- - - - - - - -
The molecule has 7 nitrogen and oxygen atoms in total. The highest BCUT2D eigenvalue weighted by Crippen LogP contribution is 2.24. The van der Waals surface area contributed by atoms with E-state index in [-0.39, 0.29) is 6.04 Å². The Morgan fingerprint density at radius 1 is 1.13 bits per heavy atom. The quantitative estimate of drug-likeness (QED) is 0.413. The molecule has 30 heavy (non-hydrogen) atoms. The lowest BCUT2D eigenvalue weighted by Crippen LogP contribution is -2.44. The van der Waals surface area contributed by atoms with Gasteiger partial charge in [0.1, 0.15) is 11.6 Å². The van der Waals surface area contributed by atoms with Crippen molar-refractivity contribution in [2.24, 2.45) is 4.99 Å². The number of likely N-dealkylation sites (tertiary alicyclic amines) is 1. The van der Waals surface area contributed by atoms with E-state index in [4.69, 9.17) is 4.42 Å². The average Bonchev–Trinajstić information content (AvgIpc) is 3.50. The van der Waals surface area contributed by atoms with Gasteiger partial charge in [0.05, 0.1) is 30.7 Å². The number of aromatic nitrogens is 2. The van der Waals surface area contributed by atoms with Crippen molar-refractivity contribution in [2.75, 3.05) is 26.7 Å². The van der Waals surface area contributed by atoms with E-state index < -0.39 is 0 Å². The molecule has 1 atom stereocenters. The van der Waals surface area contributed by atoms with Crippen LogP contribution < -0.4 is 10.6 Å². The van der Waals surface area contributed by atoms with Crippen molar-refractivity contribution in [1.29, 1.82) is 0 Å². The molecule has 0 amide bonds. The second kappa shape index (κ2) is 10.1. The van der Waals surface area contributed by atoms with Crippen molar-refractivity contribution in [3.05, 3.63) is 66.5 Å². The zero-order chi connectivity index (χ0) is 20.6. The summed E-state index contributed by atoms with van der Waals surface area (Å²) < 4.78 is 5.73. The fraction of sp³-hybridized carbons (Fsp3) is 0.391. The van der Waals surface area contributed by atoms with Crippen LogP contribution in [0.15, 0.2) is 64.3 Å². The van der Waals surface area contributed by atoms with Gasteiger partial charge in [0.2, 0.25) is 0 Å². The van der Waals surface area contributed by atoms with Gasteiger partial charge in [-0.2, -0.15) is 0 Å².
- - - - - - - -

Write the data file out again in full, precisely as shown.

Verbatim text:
The molecule has 7 nitrogen and oxygen atoms in total. The highest BCUT2D eigenvalue weighted by Crippen LogP contribution is 2.24. The van der Waals surface area contributed by atoms with E-state index in [-0.39, 0.29) is 6.04 Å². The Morgan fingerprint density at radius 1 is 1.13 bits per heavy atom. The quantitative estimate of drug-likeness (QED) is 0.413. The molecule has 30 heavy (non-hydrogen) atoms. The lowest BCUT2D eigenvalue weighted by Crippen LogP contribution is -2.44. The van der Waals surface area contributed by atoms with Gasteiger partial charge in [0.1, 0.15) is 11.6 Å². The van der Waals surface area contributed by atoms with Crippen molar-refractivity contribution in [2.24, 2.45) is 4.99 Å². The number of likely N-dealkylation sites (tertiary alicyclic amines) is 1. The van der Waals surface area contributed by atoms with E-state index in [4.69, 9.17) is 4.42 Å². The average Bonchev–Trinajstić information content (AvgIpc) is 3.50. The van der Waals surface area contributed by atoms with Gasteiger partial charge in [0.05, 0.1) is 30.7 Å². The number of aromatic nitrogens is 2. The van der Waals surface area contributed by atoms with Crippen molar-refractivity contribution in [2.75, 3.05) is 26.7 Å². The van der Waals surface area contributed by atoms with E-state index < -0.39 is 0 Å². The molecule has 1 atom stereocenters. The van der Waals surface area contributed by atoms with Crippen LogP contribution < -0.4 is 10.6 Å². The van der Waals surface area contributed by atoms with Crippen molar-refractivity contribution in [1.29, 1.82) is 0 Å². The molecule has 0 amide bonds. The second kappa shape index (κ2) is 10.1. The van der Waals surface area contributed by atoms with Crippen molar-refractivity contribution in [3.05, 3.63) is 66.5 Å². The zero-order chi connectivity index (χ0) is 20.6. The summed E-state index contributed by atoms with van der Waals surface area (Å²) < 4.78 is 5.73. The fraction of sp³-hybridized carbons (Fsp3) is 0.391. The van der Waals surface area contributed by atoms with Crippen LogP contribution in [0.15, 0.2) is 64.3 Å². The van der Waals surface area contributed by atoms with Gasteiger partial charge in [0.2, 0.25) is 0 Å². The van der Waals surface area contributed by atoms with Gasteiger partial charge in [-0.2, -0.15) is 0 Å².